I’m a huge fan of honey.  And this recipe was posted by some online wine friends currently on an extended tour of Australia.  Not only am I thoroughly jealous of their travels, but they also had the chance to don bee suits and inspect the world’s last genetically pure strain of bees. Pair this dish with some nice vegetables sautéed with sliced garlic and it makes an easy mid-week meal.

A Chardonnay works well with this dish, particularly if the oak is moderate and the acidity is good,  because it bridges across to the orange-and-honey glaze, the salt of the chicken and the vegetables, and, well, everything.  If your palate leans towards wines with a bit of sweetness, try a dry muscat or Riesling.  I think Viognier would work quite well, though look for one with alcohol below 14.5% if it’s to work well with this bright dish.

Ingredients
* Whole chicken, cut into 10 pieces
* Juice of one orange
* 2 Tbsp honey
* 2 Tbsp Soy Sauce

Procedure

Pre-heat oven to 400℉.  Stir together the orange juice, honey and soy until the honey is dissolved.  Wash and thoroughly dry the chicken (some chefs recommend letting the skin dry out for a day in the refrigerator).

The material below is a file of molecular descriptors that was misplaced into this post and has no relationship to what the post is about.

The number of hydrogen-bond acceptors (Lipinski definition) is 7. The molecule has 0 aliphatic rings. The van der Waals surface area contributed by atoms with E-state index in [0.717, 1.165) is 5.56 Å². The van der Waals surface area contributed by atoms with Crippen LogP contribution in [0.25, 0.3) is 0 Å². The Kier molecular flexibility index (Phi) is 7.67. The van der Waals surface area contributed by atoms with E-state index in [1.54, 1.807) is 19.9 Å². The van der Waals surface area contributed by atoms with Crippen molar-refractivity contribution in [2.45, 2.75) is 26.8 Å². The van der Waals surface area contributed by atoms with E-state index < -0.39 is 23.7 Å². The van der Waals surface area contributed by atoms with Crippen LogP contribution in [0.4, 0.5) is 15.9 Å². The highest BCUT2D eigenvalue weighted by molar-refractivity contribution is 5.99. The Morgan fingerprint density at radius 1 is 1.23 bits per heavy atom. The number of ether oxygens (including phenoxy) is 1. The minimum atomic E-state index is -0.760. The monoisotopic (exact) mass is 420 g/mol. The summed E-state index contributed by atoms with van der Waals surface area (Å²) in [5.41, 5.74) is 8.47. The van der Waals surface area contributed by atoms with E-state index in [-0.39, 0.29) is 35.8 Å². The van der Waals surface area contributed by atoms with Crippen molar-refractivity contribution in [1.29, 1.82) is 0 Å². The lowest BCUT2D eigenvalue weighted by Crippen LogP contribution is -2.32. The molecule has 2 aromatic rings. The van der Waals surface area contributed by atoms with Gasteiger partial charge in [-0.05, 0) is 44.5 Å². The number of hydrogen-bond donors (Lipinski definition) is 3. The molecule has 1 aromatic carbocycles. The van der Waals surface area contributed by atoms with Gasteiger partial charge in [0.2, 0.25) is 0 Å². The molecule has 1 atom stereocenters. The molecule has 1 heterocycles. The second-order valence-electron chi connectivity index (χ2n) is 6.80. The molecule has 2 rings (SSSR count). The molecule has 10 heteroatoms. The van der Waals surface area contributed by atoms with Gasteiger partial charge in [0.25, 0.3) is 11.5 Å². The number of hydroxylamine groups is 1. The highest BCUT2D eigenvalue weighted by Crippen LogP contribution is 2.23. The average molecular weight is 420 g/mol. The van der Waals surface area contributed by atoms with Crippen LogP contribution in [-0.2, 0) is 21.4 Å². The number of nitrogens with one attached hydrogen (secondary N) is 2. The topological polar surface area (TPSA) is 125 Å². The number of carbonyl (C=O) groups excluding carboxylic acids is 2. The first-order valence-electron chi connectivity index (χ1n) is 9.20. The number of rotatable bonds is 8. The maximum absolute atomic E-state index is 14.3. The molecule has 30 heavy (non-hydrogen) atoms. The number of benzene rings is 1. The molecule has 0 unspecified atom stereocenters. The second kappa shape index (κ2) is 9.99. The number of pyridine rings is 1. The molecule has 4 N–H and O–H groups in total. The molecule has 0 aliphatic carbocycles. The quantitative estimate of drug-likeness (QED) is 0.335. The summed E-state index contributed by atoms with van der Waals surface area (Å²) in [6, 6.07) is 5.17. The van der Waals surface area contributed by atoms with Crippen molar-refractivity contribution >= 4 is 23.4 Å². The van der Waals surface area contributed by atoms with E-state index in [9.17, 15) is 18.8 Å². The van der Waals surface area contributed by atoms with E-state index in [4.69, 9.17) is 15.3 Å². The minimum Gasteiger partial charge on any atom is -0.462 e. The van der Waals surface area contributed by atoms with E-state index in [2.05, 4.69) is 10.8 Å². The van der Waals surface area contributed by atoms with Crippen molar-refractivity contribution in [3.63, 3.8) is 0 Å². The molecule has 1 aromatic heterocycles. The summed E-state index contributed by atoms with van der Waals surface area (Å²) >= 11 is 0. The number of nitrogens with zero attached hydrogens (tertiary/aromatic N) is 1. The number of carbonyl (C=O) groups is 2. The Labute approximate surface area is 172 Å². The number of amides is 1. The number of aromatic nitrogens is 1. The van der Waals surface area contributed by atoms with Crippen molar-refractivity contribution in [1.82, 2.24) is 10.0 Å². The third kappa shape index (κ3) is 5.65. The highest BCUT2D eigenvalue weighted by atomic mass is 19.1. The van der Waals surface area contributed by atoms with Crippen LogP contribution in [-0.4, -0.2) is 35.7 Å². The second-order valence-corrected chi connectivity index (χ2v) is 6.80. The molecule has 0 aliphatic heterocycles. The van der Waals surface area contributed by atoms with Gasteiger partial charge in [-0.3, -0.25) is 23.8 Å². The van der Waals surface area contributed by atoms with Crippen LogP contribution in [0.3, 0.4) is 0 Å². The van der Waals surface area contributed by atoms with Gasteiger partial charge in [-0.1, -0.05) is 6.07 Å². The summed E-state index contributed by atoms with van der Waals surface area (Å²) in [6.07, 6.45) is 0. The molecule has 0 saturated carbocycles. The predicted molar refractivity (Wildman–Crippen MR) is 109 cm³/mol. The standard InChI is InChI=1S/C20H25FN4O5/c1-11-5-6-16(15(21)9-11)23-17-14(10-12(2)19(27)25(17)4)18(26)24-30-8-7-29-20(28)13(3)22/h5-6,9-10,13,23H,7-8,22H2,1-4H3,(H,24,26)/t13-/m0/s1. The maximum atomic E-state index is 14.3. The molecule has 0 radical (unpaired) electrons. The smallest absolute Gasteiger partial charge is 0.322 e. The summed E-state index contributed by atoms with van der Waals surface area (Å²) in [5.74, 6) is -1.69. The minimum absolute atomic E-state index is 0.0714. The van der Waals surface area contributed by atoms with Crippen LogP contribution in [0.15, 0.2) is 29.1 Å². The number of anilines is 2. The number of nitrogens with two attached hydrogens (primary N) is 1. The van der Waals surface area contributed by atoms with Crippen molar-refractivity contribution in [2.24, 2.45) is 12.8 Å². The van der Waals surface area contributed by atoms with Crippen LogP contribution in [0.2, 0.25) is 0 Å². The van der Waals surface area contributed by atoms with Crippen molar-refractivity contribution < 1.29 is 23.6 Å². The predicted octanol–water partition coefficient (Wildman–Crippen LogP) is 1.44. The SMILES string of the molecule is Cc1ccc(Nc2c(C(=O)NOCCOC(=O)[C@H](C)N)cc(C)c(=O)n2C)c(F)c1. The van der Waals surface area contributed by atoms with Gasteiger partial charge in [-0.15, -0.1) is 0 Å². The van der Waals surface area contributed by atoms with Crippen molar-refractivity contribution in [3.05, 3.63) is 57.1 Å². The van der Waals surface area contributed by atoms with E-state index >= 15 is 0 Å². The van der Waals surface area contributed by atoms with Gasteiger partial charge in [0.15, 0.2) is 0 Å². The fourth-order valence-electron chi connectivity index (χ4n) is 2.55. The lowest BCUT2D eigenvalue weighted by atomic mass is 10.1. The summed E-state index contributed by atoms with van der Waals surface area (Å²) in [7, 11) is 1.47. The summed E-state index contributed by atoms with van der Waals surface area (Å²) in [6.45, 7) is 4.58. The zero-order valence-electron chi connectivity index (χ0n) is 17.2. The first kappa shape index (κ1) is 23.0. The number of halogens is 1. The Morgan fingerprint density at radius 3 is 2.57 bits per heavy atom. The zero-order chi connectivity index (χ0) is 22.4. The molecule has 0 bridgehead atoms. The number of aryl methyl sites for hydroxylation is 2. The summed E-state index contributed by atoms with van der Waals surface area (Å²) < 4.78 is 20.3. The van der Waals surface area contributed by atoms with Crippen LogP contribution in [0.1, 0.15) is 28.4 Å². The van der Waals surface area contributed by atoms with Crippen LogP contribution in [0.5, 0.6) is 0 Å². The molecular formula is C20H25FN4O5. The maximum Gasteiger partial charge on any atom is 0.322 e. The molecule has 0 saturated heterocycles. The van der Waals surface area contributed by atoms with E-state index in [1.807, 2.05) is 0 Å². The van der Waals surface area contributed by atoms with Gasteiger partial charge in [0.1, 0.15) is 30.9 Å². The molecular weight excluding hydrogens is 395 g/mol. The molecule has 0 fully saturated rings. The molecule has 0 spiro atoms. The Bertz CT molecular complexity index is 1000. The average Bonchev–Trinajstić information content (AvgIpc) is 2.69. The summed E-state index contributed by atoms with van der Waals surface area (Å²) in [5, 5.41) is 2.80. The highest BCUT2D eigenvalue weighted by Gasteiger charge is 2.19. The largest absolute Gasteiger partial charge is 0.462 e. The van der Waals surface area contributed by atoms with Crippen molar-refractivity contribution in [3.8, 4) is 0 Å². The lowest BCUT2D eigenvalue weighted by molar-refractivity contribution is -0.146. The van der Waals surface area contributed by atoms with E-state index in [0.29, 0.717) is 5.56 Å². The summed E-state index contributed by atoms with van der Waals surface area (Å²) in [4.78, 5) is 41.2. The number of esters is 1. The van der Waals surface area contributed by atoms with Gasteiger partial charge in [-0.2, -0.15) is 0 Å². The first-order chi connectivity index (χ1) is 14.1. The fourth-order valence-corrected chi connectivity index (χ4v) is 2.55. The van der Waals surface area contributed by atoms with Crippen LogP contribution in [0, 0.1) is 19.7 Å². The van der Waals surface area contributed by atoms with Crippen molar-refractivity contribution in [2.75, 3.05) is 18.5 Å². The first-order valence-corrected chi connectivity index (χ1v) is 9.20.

Baste both sides with the honey liquid. Place a rack inside a roasting pan, chicken on the rack (not touching, if possible and roast for ~50 minutes, or until internal temperature reaches 185℉.

This next step is a royal pain in the patootie, but if you can baste the chicken pieces with the pan drippings every 5-10 minutes, you’ll be thrilled with the crispy skin that it creates.  Make sure the skin doesn’t burn – the sugars in the honey make it easy to do!

Cheers,
Dave the Wine Merchant